Thursday, October 6, 2022

Maryland, My Maryland Part 4

Photo: Tom at
 English Wikipedia
Thank you for joining me on another virtual visit to the beautiful and historic state of Maryland. For those of you who missed the first post in the series can read about the Western Region here:

Today we’re visiting the beautiful Eastern Shore region. Many of my happiest memories are connected to this area of the state that lies mostly on the east side of the Chesapeake Bay (or the eastern side of the Susquehanna River). Nine counties that were created between 1642 and 1867 and named for a queen and various earls or their wives comprise the region. The Shore is part of the larger Delmarva Peninsula that Maryland shares with Delaware and Virginia. Although the region makes up more than one-third of Maryland’s land, only 8% of the state’s inhabitants live here.

During the colonial and federal periods, the area was developed primarily for agriculture and continues to remain mostly rural. The largest “city” in the region is Salisbury with about 33,500 residents. Because of its location at the head of the Wicomico River, Salisbury became a major trading area early in the state’s history.

Three industries: fishing (especially for shellfish such as blue crab, lovingly referred to as Maryland
Photo: Pixabay/Wen Zhu

Crab by locals), chicken farming, and tourism. With its miles of coastline, the resort town of Ocean City is the hub of the state’s tourism, seeing more than eight million visitors annually. At the end of the three-mile boardwalk, family-owned and operated Trimper’s Rides has hosted theme-park attractions since 1893 when German immigrants Daniel and Margaret Trimper sold everything they had in Baltimore and bought a seaside property.

Every summer, our family would pack up and go to Ocean City for two weeks. My paternal grandparents would also come and always stayed in the condo opposite ours. I watched the 1969 moon landing on a teeny-tiny black-and-white television propped on a tray table in my grandparents' condo.

Pixabay/Lois Szymanski
Ocean City is a popular “jumping off” spot to visit the nearby island of Assateague (any of you read Misty of Chincoteague?). A 37-mile-long barrier island, two-thirds of which is in Maryland and one-third of which is in Virginia, Assateague is home to large herds of feral ponies. Legend has it that the horses are descendants of survivors of a Spanish galleon that sank on its way to Spain during a storm in 1750, however, most scholars believe the animals are descended from domesticated stock brought to the island by farmers to avoid fencing requirements and taxation.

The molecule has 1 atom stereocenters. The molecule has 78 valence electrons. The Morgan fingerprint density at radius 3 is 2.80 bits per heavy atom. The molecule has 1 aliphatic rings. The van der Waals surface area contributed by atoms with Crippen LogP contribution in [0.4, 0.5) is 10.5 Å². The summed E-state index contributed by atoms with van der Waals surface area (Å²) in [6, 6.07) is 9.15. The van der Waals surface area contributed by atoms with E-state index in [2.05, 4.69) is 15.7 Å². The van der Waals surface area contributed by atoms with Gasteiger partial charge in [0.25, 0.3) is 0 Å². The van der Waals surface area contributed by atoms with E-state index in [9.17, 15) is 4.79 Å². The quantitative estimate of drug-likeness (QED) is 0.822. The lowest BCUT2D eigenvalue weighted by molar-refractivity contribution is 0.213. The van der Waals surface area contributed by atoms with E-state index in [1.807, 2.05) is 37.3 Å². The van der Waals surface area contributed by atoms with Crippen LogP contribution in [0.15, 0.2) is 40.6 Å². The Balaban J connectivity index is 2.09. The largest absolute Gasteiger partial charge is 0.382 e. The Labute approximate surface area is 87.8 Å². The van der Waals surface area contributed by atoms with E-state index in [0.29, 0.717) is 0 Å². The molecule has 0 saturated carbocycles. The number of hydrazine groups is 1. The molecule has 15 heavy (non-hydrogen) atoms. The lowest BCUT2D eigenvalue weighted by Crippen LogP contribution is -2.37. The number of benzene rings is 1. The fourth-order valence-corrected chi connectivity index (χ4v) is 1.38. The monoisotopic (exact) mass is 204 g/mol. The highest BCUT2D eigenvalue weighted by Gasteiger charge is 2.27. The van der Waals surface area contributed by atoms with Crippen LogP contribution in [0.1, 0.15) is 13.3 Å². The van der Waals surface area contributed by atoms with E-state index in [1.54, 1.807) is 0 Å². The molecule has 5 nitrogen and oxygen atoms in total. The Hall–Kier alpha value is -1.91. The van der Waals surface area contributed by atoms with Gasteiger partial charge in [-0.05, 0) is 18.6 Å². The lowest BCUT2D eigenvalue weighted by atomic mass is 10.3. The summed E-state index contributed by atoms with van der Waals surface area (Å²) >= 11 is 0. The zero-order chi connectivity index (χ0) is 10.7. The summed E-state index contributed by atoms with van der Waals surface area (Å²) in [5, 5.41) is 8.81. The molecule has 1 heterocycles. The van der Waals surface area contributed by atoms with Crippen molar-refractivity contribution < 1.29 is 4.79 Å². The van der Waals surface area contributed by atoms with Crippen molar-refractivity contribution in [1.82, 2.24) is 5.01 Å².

The north-south section of the Mason-Dixon Line forms the border between Maryland and Delaware.
Courtesy of
Originally created to lay out the boundaries between four states (Pennsylvania, Maryland, Delaware, and West Virginia), the line is now known for its demarcation of the North from the South during the Civil War. Crownstones were placed every five miles, but many of the markers are long gone. The reason for the line? A feud about colonial territory between the Penn and Calvert families of England.

Other islands include Janes, Pooles, Kent (another popular tourist destination), Holland, Tizzard, Barren, Bloodsworth, Tangier, Smith (for which the nine-layer cake and state dessert is named), Poplar, and Tilghman (where my husband and I visited as part of our training to become B&B owners). The region has been home to many well-known individuals including author Frank Barth, actress Linda Hamilton, entrepreneur Frank Perdue, and abolitionists Frederick Douglass and Harriet Tubman.


Estelle's Endeavor

Will a world at war destroy a second chance at love?

Estelle Johnson promised to wait for Aubry DeLuca, but then she receives word of his debilitating injuries. Does she have the strength to stand by him in his hour of need?

Aubry DeLuca storms the beaches at Normandy, then wakes up in the hospital, his eyes bandaged. Will he regain his sight? Will the only woman he’s ever loved welcome him home or is he destined to go through life blind and alone?

Available on Amazon

Linda Shenton Matchett writes about ordinary people who did extraordinary things in days gone by. A volunteer docent and archivist for the Wright Museum of WWII, Linda is a former trustee for her local public library. She is a native of Baltimore, Maryland and was born a stone’s throw from Fort McHenry (of Star Spangled Banner fame). Linda has lived in historic places all her life, and is now located in central New Hampshire where her favorite activities include exploring historic sites and immersing herself in the imaginary worlds created by other authors. Learn more about Linda and her books at


  1. Thank you for continuing your post on Maryland. This region sounds very interesting. It would be fun to see the Mason-Dixon line markers.

    1. Thanks for reading. It's a beautiful area of the country. I agree it would be very cool to see the markers. So much history!